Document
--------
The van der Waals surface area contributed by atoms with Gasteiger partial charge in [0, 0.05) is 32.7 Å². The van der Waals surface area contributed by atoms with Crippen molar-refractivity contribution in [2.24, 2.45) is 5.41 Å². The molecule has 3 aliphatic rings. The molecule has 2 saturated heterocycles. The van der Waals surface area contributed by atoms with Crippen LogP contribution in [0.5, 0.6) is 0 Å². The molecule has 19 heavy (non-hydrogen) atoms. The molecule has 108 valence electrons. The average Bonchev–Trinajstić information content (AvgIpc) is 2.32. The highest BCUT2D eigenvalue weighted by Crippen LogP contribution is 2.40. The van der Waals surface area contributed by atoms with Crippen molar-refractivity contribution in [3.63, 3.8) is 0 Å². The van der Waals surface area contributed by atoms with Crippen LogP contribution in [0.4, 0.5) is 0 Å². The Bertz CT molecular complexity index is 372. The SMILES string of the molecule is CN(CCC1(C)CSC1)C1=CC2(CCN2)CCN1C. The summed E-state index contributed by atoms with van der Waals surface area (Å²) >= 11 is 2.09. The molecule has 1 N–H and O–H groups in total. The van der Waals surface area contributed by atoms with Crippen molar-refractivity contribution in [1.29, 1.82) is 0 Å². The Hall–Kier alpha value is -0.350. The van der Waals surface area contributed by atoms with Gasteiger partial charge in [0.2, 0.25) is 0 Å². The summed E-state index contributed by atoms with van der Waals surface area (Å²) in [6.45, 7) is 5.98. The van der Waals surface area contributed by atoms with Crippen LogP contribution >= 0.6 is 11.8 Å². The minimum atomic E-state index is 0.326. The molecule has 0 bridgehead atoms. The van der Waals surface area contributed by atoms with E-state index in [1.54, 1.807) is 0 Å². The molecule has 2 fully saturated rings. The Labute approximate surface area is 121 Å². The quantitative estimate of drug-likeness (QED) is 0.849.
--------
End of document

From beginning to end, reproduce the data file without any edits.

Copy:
The van der Waals surface area contributed by atoms with Gasteiger partial charge in [0, 0.05) is 32.7 Å². The van der Waals surface area contributed by atoms with Crippen molar-refractivity contribution in [2.24, 2.45) is 5.41 Å². The molecule has 3 aliphatic rings. The molecule has 2 saturated heterocycles. The van der Waals surface area contributed by atoms with Crippen LogP contribution in [0.5, 0.6) is 0 Å². The molecule has 19 heavy (non-hydrogen) atoms. The molecule has 108 valence electrons. The average Bonchev–Trinajstić information content (AvgIpc) is 2.32. The highest BCUT2D eigenvalue weighted by Crippen LogP contribution is 2.40. The van der Waals surface area contributed by atoms with Crippen molar-refractivity contribution in [3.63, 3.8) is 0 Å². The van der Waals surface area contributed by atoms with Crippen LogP contribution in [0.4, 0.5) is 0 Å². The Bertz CT molecular complexity index is 372. The SMILES string of the molecule is CN(CCC1(C)CSC1)C1=CC2(CCN2)CCN1C. The summed E-state index contributed by atoms with van der Waals surface area (Å²) >= 11 is 2.09. The molecule has 1 N–H and O–H groups in total. The van der Waals surface area contributed by atoms with Crippen molar-refractivity contribution in [1.29, 1.82) is 0 Å². The Hall–Kier alpha value is -0.350. The van der Waals surface area contributed by atoms with Gasteiger partial charge in [0.2, 0.25) is 0 Å². The summed E-state index contributed by atoms with van der Waals surface area (Å²) in [6.45, 7) is 5.98. The van der Waals surface area contributed by atoms with Crippen LogP contribution >= 0.6 is 11.8 Å². The minimum atomic E-state index is 0.326. The molecule has 0 bridgehead atoms. The van der Waals surface area contributed by atoms with E-state index in [1.54, 1.807) is 0 Å². The molecule has 2 fully saturated rings. The Labute approximate surface area is 121 Å². The quantitative estimate of drug-likeness (QED) is 0.849.